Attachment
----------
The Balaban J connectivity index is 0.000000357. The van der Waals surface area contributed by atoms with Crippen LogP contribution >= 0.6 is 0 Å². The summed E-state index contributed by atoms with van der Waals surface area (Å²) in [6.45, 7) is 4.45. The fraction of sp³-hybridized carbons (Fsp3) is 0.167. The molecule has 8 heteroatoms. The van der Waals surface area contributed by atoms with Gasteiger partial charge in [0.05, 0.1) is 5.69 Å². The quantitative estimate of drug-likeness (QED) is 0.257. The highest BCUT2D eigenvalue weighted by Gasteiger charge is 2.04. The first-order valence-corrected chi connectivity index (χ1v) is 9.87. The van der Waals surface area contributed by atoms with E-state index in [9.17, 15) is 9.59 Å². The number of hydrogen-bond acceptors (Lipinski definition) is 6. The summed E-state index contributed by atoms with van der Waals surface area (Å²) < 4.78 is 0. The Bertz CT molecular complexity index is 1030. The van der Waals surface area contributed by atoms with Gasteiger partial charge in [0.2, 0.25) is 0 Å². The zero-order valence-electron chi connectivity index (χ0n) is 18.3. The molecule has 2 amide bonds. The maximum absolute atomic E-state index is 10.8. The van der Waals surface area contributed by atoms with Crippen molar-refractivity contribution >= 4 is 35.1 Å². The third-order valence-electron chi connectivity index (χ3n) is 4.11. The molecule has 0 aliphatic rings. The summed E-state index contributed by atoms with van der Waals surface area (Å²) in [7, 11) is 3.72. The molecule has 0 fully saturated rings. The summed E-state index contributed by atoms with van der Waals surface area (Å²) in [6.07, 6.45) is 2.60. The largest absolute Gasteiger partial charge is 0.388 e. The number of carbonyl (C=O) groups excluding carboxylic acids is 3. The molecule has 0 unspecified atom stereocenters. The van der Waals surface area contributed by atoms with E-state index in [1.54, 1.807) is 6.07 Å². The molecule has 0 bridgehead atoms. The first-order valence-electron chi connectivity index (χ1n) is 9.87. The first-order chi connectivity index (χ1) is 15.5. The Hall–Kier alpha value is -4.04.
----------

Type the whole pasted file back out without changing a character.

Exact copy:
The Balaban J connectivity index is 0.000000357. The van der Waals surface area contributed by atoms with Crippen LogP contribution >= 0.6 is 0 Å². The summed E-state index contributed by atoms with van der Waals surface area (Å²) in [6.45, 7) is 4.45. The fraction of sp³-hybridized carbons (Fsp3) is 0.167. The molecule has 8 heteroatoms. The van der Waals surface area contributed by atoms with Gasteiger partial charge in [0.05, 0.1) is 5.69 Å². The quantitative estimate of drug-likeness (QED) is 0.257. The highest BCUT2D eigenvalue weighted by Gasteiger charge is 2.04. The first-order valence-corrected chi connectivity index (χ1v) is 9.87. The van der Waals surface area contributed by atoms with E-state index in [9.17, 15) is 9.59 Å². The number of hydrogen-bond acceptors (Lipinski definition) is 6. The summed E-state index contributed by atoms with van der Waals surface area (Å²) < 4.78 is 0. The Bertz CT molecular complexity index is 1030. The van der Waals surface area contributed by atoms with Gasteiger partial charge in [0.2, 0.25) is 0 Å². The zero-order valence-electron chi connectivity index (χ0n) is 18.3. The molecule has 2 amide bonds. The maximum absolute atomic E-state index is 10.8. The van der Waals surface area contributed by atoms with Crippen molar-refractivity contribution >= 4 is 35.1 Å². The third-order valence-electron chi connectivity index (χ3n) is 4.11. The molecule has 0 aliphatic rings. The summed E-state index contributed by atoms with van der Waals surface area (Å²) in [7, 11) is 3.72. The molecule has 0 fully saturated rings. The summed E-state index contributed by atoms with van der Waals surface area (Å²) in [6.07, 6.45) is 2.60. The largest absolute Gasteiger partial charge is 0.388 e. The number of carbonyl (C=O) groups excluding carboxylic acids is 3. The molecule has 0 unspecified atom stereocenters. The van der Waals surface area contributed by atoms with E-state index in [1.54, 1.807) is 6.07 Å². The molecule has 0 bridgehead atoms. The first-order valence-electron chi connectivity index (χ1n) is 9.87. The first-order chi connectivity index (χ1) is 15.5. The Hall–Kier alpha value is -4.04.